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Best poster prize for Filipa Gonçalves de Azevedo

last modified Jan 29, 2014 04:07 PM
Best poster prize for Filipa Gonçalves de Azevedo

From left to right: Front row: Alastair Clarke, Yucy Fang, Mariana Domingos, Filipa Gonçalves de Azevedo, Akin Ali. Back row: Carmine D'Agostino, Alexandre Navarro, Pieterjan Van Uytvanck

Members of the Fluids and Environment Group were distinguished with the best poster prize and a special commendation for best student poster at the Chemical Engineering Day UK conference, Imperial College on 25-26 March 2013.

Filipa Gonçalves de Azevedo's poster on the "Effects of Natural and Forced Convection on Low Temperature Combustion" was awarded the best poster prize within the "Catalysis and Reaction Engineering" session. The work used timescales to describe each transport and reaction phenomena and focused on their effects on combustive systems. Two problems in a spherical reactor were analysed: a case with a three-step reaction scheme and natural convection a case with a single-step reaction, forced convection and reaction consumption. Two and three-dimensional regime diagrams were proposed to characterise the oscillatory and explosive behaviour of the systems. These results have important implications for designing safe operation conditions for chemical processes such as chemical storage, waste treatment or combustion in automotive engines.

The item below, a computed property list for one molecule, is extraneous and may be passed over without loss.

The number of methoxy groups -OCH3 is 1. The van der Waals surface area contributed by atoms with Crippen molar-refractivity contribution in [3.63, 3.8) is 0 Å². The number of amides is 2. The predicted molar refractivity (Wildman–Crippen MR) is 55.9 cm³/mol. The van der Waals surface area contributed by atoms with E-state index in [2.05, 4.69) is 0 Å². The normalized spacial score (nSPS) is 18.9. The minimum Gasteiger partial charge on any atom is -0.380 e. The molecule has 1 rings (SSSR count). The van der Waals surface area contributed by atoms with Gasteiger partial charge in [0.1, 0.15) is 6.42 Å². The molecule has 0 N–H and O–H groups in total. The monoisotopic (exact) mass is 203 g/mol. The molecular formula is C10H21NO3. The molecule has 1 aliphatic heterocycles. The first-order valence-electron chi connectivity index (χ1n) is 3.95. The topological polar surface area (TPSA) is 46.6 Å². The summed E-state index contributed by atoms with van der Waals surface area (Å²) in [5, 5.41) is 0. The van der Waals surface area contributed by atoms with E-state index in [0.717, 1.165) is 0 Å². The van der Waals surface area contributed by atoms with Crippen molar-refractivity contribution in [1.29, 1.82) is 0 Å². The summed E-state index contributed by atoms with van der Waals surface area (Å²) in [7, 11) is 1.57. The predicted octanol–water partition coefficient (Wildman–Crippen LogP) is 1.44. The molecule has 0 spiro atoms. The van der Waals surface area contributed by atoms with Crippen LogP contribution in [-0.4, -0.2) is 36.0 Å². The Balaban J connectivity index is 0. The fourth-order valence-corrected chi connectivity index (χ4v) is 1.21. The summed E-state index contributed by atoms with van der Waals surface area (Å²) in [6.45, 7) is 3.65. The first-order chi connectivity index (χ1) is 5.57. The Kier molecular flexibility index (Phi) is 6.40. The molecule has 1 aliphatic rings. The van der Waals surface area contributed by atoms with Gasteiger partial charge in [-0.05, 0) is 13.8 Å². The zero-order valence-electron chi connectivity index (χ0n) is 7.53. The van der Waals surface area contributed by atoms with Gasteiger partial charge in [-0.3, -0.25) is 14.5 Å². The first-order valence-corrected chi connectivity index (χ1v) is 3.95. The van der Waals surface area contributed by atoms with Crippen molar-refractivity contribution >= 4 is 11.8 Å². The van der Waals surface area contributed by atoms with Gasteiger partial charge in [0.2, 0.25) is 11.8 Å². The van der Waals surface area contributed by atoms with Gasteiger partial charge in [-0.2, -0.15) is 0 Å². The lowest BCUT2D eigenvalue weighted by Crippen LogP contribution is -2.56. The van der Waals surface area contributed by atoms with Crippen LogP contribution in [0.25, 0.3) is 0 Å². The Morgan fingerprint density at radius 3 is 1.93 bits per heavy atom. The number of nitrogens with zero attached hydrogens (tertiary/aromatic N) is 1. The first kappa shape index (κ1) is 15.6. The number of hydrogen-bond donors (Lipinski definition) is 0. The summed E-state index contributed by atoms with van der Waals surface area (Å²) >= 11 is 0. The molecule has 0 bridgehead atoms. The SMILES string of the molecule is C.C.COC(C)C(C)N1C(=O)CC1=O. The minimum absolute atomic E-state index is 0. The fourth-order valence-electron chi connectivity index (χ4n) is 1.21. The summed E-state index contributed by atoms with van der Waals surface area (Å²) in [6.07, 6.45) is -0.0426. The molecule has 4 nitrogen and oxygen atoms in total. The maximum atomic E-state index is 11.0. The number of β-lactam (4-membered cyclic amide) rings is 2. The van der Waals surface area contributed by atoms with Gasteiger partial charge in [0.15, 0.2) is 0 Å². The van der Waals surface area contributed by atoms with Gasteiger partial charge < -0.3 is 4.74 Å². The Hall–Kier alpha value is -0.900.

Temperature / concentration figure
Temperature (left hemisphere) and concentration (right hemisphere) evolution in a batch spherical reactor without convection (top) and with convection (bottom).

 

Mariana Domingos’ poster, entitled “Turbulent plumes and thermals with internal buoyancy changes”, received a special commendation for best student poster within the ‘Fluid Flow and Mixing’ session. The work looked at the effect of chemical reaction, dissolution or radioactive decay, on the motion of plumes and thermals. The impact of these processes on the spreading level of the plume/thermal and on the level of complete depletion of source fluid was investigated. The theoretical findings were applied to the BP oil spill plume and the Fukushima nuclear cloud, unveiling the importance of the release depth and the bubble size for the BP oil spill plume, and the time elapsed between reactor shut-down and explosion for a nuclear cloud.

Figure 2
Buoyant fluid reacting chemically with the environment. The figure shows the progression of reaction for different reactant concentrations at the source (C1<C2<C3) at two different times from the release (t1<t2).

 

Silvana Cardoso delivered an invited talk entitled “Buoyancy effects in Chemical Engineering Flows” within the “Fluid Flow and Mixing” session. The talk described the interaction of hydrodynamics and chemistry in two-phase plumes in the ocean and carbon-dioxide storage in saline aquifers.